Bundestag debates for the first time about general vaccination

Status: 01/26/2022 5:14 p.m

In the Bundestag, a general corona vaccination requirement was debated for the first time. While many MPs called for such a duty, others spoke out in favor of a “middle ground” – or rejected the plan entirely.

In a so-called orientation debate, the Bundestag for the first time explored the pros and cons of a general obligation to vaccinate. At the start, SPD parliamentary group leader Dagmar Schmidt and the Greens health expert Kirsten Kappert-Gonther campaigned for compulsory vaccination for all adults who have non-medical reasons against it.

There are worries and fears in society that have to be taken seriously, but “there are also expectations of consistent action,” said Schmidt. The obligation to vaccinate is “not an easy step” for her, but the alternatives are more “many dead, sick and long-Covid patients” or always new contact and access restrictions. “We need a very high vaccination rate to get out of the pandemic” and compulsory vaccination is the best way to do that.

“Now we are responsible for closing the existing vaccination gaps,” said Kappert-Gonther. It is “a privilege” to be able to be vaccinated, but also “an obligation”. In addition, a clear state regulation would not cause more social divisions, but on the contrary could help “to bring about pacification”.

Buschmann is considering compulsory vaccination for the elderly

Federal Minister of Justice Marco Buschmann (FDP), who spoke expressly as a simple member of parliament, brought up compulsory vaccination from the age of 50. It must be clarified whether there are not milder means than a general obligation to vaccinate from the age of 18. He expressly acknowledged the Bundestag debate, in which the faction obligation had been lifted. “Everywhere there is a very passionate discussion about this matter,” he said, referring to the debates in society.

Buschmann received support from the Saxon Green MP Paula Piechotta. She also campaigned for a middle way: Limiting the vaccination requirement to people over 50 years of age could minimize the “social side effects”.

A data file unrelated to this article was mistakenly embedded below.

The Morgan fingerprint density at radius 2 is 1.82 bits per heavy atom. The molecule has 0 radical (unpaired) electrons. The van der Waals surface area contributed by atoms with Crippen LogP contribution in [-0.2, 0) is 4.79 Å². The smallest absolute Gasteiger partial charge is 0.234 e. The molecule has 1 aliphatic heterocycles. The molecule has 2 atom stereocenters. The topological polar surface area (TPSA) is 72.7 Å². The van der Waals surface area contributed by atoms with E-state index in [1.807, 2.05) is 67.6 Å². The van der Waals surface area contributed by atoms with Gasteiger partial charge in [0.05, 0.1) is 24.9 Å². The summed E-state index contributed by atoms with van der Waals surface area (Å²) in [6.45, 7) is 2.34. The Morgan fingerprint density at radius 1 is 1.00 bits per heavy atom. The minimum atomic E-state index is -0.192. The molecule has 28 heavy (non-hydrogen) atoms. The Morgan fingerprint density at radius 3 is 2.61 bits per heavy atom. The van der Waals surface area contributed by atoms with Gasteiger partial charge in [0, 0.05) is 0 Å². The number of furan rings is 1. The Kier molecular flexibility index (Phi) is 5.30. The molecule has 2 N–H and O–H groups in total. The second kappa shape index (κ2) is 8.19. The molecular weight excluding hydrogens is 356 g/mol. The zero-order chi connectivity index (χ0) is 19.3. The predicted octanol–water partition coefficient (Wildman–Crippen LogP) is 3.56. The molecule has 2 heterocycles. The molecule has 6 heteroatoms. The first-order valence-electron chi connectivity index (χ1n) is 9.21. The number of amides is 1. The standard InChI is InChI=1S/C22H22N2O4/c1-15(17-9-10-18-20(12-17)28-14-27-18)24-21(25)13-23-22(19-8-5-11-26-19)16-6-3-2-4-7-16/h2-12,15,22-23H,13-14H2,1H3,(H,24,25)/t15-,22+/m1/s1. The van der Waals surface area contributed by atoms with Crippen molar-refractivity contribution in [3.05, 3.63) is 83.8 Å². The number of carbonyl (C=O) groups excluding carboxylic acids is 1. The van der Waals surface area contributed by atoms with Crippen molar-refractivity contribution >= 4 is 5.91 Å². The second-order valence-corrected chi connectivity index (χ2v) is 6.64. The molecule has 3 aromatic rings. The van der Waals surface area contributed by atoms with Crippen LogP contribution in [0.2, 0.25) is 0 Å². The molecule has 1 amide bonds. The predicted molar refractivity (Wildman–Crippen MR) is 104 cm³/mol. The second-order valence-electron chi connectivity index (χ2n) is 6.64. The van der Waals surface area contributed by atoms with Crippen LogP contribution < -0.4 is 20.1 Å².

CDU health expert for compromise

The CDU health expert Tino Sorge pleaded for a differentiated solution. He also emphasized that “vaccination is the way out of the pandemic” and that compulsory vaccination therefore makes sense. However, concern campaigned for a “differentiated” solution and a compromise within the framework of parliamentary deliberations. However, he did not give details of what such a solution could look like.

The deputy leader of the Union parliamentary group, Andrea Lindholz, raised serious allegations against the traffic light coalition. Due to the lack of a bill of her own, the CSU politician accused the federal government of “refusal to work”. “The traffic light is directionless and disoriented on the issue of compulsory vaccination.” The planned large number of different applications in Parliament paints a picture of the planlessness and leads to uncertainty in the population.

AfD rejects compulsory vaccination in principle

In the debate, the AfD reiterated its rejection of a possible vaccination requirement. One rejects this “completely” both for individual professional groups and in general, said co-group leader Tino Chrupalla. You’ve gotten to a point where vaccines have almost taken on a religious status. “Anyone who doesn’t believe and makes use of their basic right to self-determination is automatically excluded.”

Co-group leader Alice Weidel warned: “If the state presumes to decide about the bodies of its citizens, that is an elementary breach of civilization.” There is no justification for mandatory vaccination: “neither medically, nor ethically, nor legally”. You have to live with the virus. Everyone must be able to decide freely whether they want to protect themselves through vaccination or in some other way, said Weidel.

Decision probably only in March

After the debate, groups of MPs should come together and submit motions from Parliament. However, there are also signals from the Union that it is planning its own application as a parliamentary group. So far, three models have emerged: compulsory vaccination for all adults, compulsory vaccination from the age of 50 and no compulsory vaccination.

In mid-February, the Bundestag is to discuss the applications that have been submitted by then in a first reading. A decision should then be made in March.


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